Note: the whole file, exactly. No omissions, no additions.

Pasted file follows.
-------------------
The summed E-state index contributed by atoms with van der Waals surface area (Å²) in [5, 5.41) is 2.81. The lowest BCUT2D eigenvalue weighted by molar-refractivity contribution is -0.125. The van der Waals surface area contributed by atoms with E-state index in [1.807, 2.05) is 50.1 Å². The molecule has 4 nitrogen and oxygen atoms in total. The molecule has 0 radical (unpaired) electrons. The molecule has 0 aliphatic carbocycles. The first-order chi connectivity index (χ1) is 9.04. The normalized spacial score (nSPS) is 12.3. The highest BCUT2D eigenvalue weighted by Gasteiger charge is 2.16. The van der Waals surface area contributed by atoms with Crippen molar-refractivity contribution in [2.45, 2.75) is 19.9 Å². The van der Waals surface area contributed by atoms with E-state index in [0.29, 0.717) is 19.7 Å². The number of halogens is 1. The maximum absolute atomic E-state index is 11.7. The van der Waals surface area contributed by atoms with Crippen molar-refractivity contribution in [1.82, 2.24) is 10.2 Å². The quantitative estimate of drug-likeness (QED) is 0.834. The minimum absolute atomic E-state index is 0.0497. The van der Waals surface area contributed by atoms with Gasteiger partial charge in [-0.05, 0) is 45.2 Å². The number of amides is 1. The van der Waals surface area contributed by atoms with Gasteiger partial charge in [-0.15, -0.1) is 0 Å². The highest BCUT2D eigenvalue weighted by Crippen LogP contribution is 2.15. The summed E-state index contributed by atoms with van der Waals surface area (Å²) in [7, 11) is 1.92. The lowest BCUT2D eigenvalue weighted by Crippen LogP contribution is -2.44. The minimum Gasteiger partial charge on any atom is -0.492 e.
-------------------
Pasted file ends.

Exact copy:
The summed E-state index contributed by atoms with van der Waals surface area (Å²) in [5, 5.41) is 2.81. The lowest BCUT2D eigenvalue weighted by molar-refractivity contribution is -0.125. The van der Waals surface area contributed by atoms with E-state index in [1.807, 2.05) is 50.1 Å². The molecule has 4 nitrogen and oxygen atoms in total. The molecule has 0 radical (unpaired) electrons. The molecule has 0 aliphatic carbocycles. The first-order chi connectivity index (χ1) is 9.04. The normalized spacial score (nSPS) is 12.3. The highest BCUT2D eigenvalue weighted by Gasteiger charge is 2.16. The van der Waals surface area contributed by atoms with Crippen molar-refractivity contribution in [2.45, 2.75) is 19.9 Å². The van der Waals surface area contributed by atoms with E-state index in [0.29, 0.717) is 19.7 Å². The number of halogens is 1. The maximum absolute atomic E-state index is 11.7. The van der Waals surface area contributed by atoms with Crippen molar-refractivity contribution in [1.82, 2.24) is 10.2 Å². The quantitative estimate of drug-likeness (QED) is 0.834. The minimum absolute atomic E-state index is 0.0497. The van der Waals surface area contributed by atoms with Gasteiger partial charge in [-0.05, 0) is 45.2 Å². The number of amides is 1. The van der Waals surface area contributed by atoms with Gasteiger partial charge in [-0.15, -0.1) is 0 Å². The highest BCUT2D eigenvalue weighted by Crippen LogP contribution is 2.15. The summed E-state index contributed by atoms with van der Waals surface area (Å²) in [7, 11) is 1.92. The lowest BCUT2D eigenvalue weighted by Crippen LogP contribution is -2.44. The minimum Gasteiger partial charge on any atom is -0.492 e.